Climbing higher - looking across the Higher Shelf Stones
The view down Doctor's Gate
We marched along Doctor's Gate (excuse the pun) which rises slowly into an ever changing landscape that feels wilder and more remote the further you venture in, despite being less than 1km from the A57. The path is a joy to follow and presents little difficulty; something that might not be expected of Bleaklow. Higher Shelf Stones looms overhead for much of the climb.
All is well, despite my expression and grasp on the GPS
Upon reaching the summit of the A57 Snake Pass, the route joins the Pennine Way which follows the Devil's Dike (perhaps also named of the aforementioned legend?) up onto Bleaklow. Again, it's a very steady climb, slowly gaining elevation as you follow the route of the Pennine Way. We were lucky that it had been considerably dry in the preceding week so there were no bogs to trouble us.
A beam on sunshine over the Snake Pass
Bleaklow marker post
The Pennine Way stretches ahead
Looking back along Devil's Dike
Hern Clough
Close to Hern's Clough, a small path leaves the Pennine Way and makes its way towards Higher Shelf Stones, one of the high points of Bleaklow. While Higher Shelf Stones is a worthwhile place to visit in its own right, it was the wreckage of a WW2-era bomber that had captured my attention.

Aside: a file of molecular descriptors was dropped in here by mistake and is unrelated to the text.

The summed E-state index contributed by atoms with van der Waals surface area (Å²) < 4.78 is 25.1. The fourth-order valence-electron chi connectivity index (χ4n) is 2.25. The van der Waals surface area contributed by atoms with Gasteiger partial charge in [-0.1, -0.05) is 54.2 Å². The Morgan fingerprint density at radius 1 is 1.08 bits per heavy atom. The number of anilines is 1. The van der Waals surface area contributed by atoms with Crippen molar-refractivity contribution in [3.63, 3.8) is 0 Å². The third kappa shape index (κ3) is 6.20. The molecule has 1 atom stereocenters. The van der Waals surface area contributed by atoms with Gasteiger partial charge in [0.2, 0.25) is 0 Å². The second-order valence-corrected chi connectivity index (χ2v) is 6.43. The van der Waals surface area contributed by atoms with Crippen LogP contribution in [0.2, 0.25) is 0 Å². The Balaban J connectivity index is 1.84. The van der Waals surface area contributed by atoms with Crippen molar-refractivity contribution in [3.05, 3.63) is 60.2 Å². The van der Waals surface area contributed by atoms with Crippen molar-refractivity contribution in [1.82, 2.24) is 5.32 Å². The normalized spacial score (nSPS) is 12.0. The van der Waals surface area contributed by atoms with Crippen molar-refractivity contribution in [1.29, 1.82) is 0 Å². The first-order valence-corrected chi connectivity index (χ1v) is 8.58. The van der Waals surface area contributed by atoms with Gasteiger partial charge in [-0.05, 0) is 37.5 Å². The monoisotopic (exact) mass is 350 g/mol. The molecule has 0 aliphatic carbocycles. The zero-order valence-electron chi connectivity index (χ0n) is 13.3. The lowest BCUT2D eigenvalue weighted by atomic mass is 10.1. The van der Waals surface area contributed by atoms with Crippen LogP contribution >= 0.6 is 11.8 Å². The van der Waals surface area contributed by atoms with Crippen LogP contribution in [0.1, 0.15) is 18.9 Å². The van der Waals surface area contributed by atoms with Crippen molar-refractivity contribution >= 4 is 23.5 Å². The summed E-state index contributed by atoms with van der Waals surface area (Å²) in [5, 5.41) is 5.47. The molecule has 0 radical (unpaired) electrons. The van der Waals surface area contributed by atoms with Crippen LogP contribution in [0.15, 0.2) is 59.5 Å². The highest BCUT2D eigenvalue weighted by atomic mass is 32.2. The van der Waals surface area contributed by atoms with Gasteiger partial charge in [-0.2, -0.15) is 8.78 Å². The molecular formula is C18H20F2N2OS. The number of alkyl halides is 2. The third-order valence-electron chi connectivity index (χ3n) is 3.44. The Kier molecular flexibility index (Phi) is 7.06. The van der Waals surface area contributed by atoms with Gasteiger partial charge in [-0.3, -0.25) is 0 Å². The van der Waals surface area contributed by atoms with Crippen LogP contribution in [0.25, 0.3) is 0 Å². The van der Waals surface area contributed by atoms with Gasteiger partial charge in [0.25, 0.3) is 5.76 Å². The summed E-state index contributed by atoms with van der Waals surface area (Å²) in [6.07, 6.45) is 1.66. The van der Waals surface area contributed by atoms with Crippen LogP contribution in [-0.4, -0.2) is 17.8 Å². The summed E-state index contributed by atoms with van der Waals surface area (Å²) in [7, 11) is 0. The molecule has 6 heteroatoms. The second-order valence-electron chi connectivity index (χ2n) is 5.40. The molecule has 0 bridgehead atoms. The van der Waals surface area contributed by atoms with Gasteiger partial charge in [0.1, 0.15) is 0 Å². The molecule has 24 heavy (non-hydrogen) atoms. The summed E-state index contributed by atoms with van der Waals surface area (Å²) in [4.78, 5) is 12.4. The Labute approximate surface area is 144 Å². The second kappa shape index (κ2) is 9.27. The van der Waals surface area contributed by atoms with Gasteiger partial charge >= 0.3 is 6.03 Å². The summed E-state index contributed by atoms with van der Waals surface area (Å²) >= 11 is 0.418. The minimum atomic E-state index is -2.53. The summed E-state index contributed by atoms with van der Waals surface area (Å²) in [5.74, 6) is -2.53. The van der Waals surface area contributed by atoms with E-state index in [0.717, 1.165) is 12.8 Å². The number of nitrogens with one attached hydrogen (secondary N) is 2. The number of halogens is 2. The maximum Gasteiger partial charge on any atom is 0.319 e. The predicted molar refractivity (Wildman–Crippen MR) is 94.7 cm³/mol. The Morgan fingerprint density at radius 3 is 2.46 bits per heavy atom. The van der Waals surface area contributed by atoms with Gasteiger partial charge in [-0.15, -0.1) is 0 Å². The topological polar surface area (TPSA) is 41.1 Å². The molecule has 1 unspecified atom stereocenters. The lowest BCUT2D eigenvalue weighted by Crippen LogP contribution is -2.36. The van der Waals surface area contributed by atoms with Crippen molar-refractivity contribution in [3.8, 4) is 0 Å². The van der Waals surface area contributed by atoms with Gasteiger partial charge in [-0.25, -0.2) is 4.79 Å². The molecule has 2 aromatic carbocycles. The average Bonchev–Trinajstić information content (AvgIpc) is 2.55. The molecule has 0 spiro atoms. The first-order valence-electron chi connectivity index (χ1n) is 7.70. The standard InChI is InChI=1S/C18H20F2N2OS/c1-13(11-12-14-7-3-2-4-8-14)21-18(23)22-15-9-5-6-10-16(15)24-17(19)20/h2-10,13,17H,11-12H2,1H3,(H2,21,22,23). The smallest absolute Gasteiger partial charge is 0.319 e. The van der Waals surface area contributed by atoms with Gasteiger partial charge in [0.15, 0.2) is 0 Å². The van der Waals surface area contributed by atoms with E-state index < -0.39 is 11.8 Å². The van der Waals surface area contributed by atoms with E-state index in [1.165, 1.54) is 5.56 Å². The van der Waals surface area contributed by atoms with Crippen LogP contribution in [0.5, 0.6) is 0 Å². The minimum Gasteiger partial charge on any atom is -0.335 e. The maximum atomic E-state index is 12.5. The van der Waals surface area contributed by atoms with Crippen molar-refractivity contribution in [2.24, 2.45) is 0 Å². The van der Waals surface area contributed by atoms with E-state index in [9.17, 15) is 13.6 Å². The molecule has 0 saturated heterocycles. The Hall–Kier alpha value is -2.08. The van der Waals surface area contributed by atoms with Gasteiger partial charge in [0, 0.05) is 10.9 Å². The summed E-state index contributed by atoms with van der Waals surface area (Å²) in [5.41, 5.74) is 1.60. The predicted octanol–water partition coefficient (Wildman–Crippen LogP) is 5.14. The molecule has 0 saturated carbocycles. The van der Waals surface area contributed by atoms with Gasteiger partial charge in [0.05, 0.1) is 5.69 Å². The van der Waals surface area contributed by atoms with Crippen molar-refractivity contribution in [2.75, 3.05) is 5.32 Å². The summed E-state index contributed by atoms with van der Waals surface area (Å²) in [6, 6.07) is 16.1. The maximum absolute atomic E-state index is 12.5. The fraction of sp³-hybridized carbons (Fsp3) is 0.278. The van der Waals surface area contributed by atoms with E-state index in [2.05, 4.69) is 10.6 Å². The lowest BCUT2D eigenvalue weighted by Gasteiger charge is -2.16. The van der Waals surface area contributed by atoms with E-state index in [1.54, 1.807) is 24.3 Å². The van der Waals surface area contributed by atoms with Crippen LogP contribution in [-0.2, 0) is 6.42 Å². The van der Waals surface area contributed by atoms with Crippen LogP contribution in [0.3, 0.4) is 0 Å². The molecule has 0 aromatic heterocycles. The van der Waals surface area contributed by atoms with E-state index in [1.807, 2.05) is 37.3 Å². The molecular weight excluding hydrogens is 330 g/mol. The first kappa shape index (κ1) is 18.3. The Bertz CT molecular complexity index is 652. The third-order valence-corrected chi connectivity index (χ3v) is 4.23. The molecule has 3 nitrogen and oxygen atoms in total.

Leaving the Pennine Way
Layers of moorland
The first of a vast area of wreckage
Strewn across an unexpectedly large expanse of the hillside is the wreck of an American B-29 bomber, the famed aircraft that delivered the decisive blow against the Japanese at Hiroshima and Nagasaki. This particular aircraft had a role to play during the American development of 'the bomb' as it was converted into a camera ship to film the effects of testing at Bikini Atoll. This led to its equivocal name 'Over Exposed'.
Wreckage of  'Over Exposed'
Wreckage of 'Over Exposed'
A small, ad-hoc memorial in the centre of the wreckage
The circumstances of the aircraft's demise follow a depressingly similar pattern that can be shared among numerous wrecks in the Peak District; a combination of poor weather and navigational error proving fatal to the 13 crew on board. A vast amount of wreckage remains strewn across the moor including large discernible pieces such as the nose wheel, wing spars and all four engines. It's a quietly moving place with a small memorial dedicated to the crew.
One of the four huge engines
Two more engines and the memorial stone
Engraving on the memorial stone
The full wreckage site
After wandering around the site for a bit we made our way over to the Higher Shelf Stones trig pillar which stands a short distance up the hill to the west. The location commands a grand view of Doctor's Gate, a worthy place for a quick bite to eat in the sunshine.
The summit of Higher Shelf Stones is a short distance from the crash site